In the mid-1980's, some artists began to work with personal computers. By this time, the concept of simulation had already come to the center of cross-discipline art thinking. It is difficult to unpack the many and often contradictory meanings that simulation took on in the art world, which was in the process of redefining itself as "post-modern". One of the most important thinkers to handle the concept, a French critic named Baudrillard, was well known for a type of writing in which metaphors bounced off one another until finally his presentation seemed to collapse into itself. However, this style was mimetic of his concept of what simulation meant for the modern world... an endless progression of copies, all of which functioned as replacements for the original, in a world where symbols were the only meaning, and yet where meaning was a concept that had irrevocably collapsed and disappeared. However, this idea is not as charged with horror and inaction as it might appear. To Baudrillard's eyes, society was ruled and defined by centralized media that attempted to simulate everything, from human relations to war news, and in which most "simulations" were faulty, actually created to carry lies; however an ironic appraisal and appropriation of this technique by artists and others could potentially lead to the breakdown of this system, or at least give the power of "simulation" back to individuals. Certainly this latter is what was beginning to happen in society as personal computers became inexpensive. But, of course, concept was once again leading execution, since the vast majority of artists did not have the computing power to explore true simulation technique.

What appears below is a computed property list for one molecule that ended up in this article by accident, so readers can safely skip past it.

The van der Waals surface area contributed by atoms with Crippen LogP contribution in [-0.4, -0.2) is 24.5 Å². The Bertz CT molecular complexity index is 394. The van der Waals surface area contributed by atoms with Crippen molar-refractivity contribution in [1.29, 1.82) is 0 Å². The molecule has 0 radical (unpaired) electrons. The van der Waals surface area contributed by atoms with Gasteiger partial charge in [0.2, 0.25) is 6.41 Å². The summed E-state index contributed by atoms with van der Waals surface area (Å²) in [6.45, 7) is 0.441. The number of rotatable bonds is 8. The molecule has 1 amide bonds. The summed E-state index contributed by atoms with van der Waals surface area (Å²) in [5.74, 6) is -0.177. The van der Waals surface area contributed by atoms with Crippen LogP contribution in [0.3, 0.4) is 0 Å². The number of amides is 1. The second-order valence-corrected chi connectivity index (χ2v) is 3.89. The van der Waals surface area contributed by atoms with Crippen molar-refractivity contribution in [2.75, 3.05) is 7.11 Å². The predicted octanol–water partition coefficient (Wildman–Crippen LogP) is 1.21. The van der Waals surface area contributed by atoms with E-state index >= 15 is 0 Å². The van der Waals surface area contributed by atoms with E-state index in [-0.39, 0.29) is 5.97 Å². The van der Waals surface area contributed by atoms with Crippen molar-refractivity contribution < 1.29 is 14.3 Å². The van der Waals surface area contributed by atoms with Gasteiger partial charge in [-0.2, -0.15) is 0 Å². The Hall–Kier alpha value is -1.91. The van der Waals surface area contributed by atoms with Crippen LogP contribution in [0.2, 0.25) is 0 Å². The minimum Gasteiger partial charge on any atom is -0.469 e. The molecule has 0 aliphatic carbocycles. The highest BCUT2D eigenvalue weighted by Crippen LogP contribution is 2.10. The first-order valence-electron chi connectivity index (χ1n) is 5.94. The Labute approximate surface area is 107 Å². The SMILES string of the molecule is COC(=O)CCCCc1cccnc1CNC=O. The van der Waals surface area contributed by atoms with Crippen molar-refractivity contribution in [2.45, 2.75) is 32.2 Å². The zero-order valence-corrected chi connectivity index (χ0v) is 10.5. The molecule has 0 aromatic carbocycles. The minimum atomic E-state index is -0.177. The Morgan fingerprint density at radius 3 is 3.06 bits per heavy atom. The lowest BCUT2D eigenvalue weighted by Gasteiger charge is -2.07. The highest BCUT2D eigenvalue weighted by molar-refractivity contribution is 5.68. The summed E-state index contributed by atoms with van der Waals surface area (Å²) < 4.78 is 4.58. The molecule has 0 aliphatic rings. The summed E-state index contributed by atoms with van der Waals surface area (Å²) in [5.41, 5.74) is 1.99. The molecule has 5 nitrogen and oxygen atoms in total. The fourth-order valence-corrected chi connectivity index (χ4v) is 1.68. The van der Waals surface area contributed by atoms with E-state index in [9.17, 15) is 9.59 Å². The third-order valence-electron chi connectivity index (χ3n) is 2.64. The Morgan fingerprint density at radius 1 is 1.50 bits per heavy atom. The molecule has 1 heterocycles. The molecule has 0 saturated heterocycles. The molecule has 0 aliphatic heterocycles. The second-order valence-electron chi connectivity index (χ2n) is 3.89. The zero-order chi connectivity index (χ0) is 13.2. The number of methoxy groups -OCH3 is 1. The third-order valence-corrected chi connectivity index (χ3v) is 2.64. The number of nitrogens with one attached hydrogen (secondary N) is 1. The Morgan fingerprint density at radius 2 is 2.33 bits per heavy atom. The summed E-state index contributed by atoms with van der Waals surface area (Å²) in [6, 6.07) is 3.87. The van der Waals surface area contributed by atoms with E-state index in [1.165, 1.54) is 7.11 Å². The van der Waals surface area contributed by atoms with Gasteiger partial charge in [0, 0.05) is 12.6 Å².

One of the curious facts that artists quickly discovered about the practical nature of computers, when they were finally able to use them for long periods of time was that, by nature, digital processes are scalable. That meant that, if software was available, whatever could be done on a very large machine could also be done on a very small machine, if the user was willing to wait, and deal with lower resolution. Over the last ten years, this has meant that artists have come to have available to them many of the same tools that simulation scientists use. The significance of this new equality is that the concept/tool gap between science and art has narrowed and even closed in many places; artists are attempting to activate and investigate scientific concepts at the same time, and on the same machines, as the scientists themselves. This has been very noticeable in the controversial area of artificial life. Here, simulation images are both objects of scientific investigation, and at the same time can be used as proofs in scientific argument. A large number of programmer/ artists have been fascinated with this process, which may be either a new paradigm, or a contradiction in an old paradigm discovered in new times, and so have begun to create their own autonomous systems, which artificial life researchers in turn have found of great interest.